CD47, a “don’t eat me” signal for phagocytic cells, is expressed on the surface of all human solid tumor cells. Analysis of patient tumor and matched adjacent normal (nontumor) tissue revealed that CD47 is overexpressed on cancer cells. CD47 mRNA expression levels correlated with a decreased probability of survival for multiple types of cancer. CD47 is a ligand for SIRPalpha, a protein expressed on macrophages and dendritic cells. In vitro, blockade of CD47 signaling using targeted monoclonal antibodies enabled macrophage phagocytosis of tumor cells that were otherwise protected. Administration of anti-CD47 antibodies inhibited tumor growth in orthotopic immunodeficient mouse xenotransplantation models established with patient tumor cells and increased the survival of the mice over time. Anti-CD47 antibody therapy initiated on larger tumors inhibited tumor growth and prevented or treated metastasis, but initiation of the therapy on smaller tumors was potentially curative. The safety and efficacy of targeting CD47 was further tested and validated in immune competent hosts using an orthotopic mouse breast cancer model. These results suggest all human solid tumor cells require CD47 expression to suppress phagocytic innate immune surveillance and elimination. These data, taken together with similar findings with other human neoplasms, show that CD47 is a commonly expressed molecule on all cancers, its function to block phagocytosis is known, and blockade of its function leads to tumor cell phagocytosis and elimination. CD47 is therefore a validated target for cancer therapies.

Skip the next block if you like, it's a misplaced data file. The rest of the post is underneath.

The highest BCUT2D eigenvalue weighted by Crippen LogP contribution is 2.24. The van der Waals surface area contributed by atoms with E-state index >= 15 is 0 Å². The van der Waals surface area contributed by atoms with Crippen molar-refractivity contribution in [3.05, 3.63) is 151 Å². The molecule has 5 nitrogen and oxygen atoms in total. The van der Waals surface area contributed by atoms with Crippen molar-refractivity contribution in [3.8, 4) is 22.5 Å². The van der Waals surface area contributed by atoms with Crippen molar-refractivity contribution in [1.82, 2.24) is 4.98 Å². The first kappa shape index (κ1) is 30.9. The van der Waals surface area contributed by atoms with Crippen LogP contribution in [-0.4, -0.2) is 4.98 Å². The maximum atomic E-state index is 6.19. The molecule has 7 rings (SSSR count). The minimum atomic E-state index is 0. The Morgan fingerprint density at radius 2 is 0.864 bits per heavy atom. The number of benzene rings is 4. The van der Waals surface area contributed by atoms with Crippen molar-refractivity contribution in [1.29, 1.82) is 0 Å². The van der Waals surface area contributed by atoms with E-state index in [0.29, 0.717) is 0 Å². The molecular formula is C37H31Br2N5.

Han, X., et al. (2000). “CD47, a ligand for the macrophage fusion receptor, participates in macrophage multinucleation.” J Biol Chem 275(48): 37984-37992. PubMed
The macrophage fusion receptor (MFR), also called P84/BIT/SIRPalpha/SHPS-1, is a transmembrane glycoprotein that belongs to the superfamily of immunoglobulins. Previously, we showed that MFR expression is highly induced at the onset of fusion in macrophages, and that MFR appears to play a role in macrophage-macrophage adhesion/fusion leading to multinucleation. The recent finding that IAP/CD47 acts as a ligand for MFR led us to hypothesize that it interacts with CD47 at the onset of cell-cell fusion. CD47 is a transmembrane glycoprotein, which, like MFR, belongs to the superfamily of immunoglobulins. We show that macrophages express the hemopoietic form of CD47, the expression of which is induced at the onset of fusion, but to a lower level than MFR. A glutathione S-transferase CD47 fusion protein engineered to contain the extracellular domain of CD47, binds macrophages, associates with MFR, and prevents multinucleation. CD47 and MFR associate via their amino-terminal immunoglobulin variable domain. Of the nine monoclonal antibodies raised against the extracellular domain of CD47, three block fusion, as well as MFR-CD47 interaction, whereas the others have no effect. Together, these data suggest that CD47 is involved in macrophage multinucleation by virtue of interacting with MFR during adhesion/fusion.